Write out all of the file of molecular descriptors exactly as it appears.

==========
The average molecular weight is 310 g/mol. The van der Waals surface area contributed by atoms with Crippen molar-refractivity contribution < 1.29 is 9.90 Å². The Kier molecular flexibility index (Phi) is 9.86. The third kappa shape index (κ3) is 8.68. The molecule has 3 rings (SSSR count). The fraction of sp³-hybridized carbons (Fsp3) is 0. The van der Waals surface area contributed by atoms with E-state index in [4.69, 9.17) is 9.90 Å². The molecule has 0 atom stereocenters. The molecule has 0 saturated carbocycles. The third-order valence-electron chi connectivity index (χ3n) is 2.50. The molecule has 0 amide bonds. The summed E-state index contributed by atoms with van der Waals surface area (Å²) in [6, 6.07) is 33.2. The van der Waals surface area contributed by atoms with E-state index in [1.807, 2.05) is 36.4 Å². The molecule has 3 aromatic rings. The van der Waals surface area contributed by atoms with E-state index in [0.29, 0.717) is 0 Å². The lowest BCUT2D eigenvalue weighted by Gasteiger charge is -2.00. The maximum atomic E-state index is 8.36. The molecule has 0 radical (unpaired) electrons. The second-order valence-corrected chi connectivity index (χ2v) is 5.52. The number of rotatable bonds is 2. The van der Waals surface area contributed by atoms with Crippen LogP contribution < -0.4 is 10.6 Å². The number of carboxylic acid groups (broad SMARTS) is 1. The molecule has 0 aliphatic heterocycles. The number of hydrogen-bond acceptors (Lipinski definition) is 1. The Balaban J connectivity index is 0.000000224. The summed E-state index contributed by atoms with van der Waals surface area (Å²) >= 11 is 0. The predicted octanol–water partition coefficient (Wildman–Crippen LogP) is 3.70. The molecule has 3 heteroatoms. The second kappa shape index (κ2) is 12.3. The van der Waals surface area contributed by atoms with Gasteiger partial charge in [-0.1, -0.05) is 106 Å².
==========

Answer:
The average molecular weight is 310 g/mol. The van der Waals surface area contributed by atoms with Crippen molar-refractivity contribution < 1.29 is 9.90 Å². The Kier molecular flexibility index (Phi) is 9.86. The third kappa shape index (κ3) is 8.68. The molecule has 3 rings (SSSR count). The fraction of sp³-hybridized carbons (Fsp3) is 0. The van der Waals surface area contributed by atoms with E-state index in [4.69, 9.17) is 9.90 Å². The molecule has 0 atom stereocenters. The molecule has 0 saturated carbocycles. The third-order valence-electron chi connectivity index (χ3n) is 2.50. The molecule has 0 amide bonds. The summed E-state index contributed by atoms with van der Waals surface area (Å²) in [6, 6.07) is 33.2. The van der Waals surface area contributed by atoms with E-state index in [1.807, 2.05) is 36.4 Å². The molecule has 3 aromatic rings. The van der Waals surface area contributed by atoms with E-state index in [0.29, 0.717) is 0 Å². The lowest BCUT2D eigenvalue weighted by Gasteiger charge is -2.00. The maximum atomic E-state index is 8.36. The molecule has 0 radical (unpaired) electrons. The second-order valence-corrected chi connectivity index (χ2v) is 5.52. The number of rotatable bonds is 2. The van der Waals surface area contributed by atoms with Crippen LogP contribution < -0.4 is 10.6 Å². The number of carboxylic acid groups (broad SMARTS) is 1. The molecule has 0 aliphatic heterocycles. The number of hydrogen-bond acceptors (Lipinski definition) is 1. The Balaban J connectivity index is 0.000000224. The summed E-state index contributed by atoms with van der Waals surface area (Å²) >= 11 is 0. The predicted octanol–water partition coefficient (Wildman–Crippen LogP) is 3.70. The molecule has 3 heteroatoms. The second kappa shape index (κ2) is 12.3. The van der Waals surface area contributed by atoms with Gasteiger partial charge in [-0.1, -0.05) is 106 Å².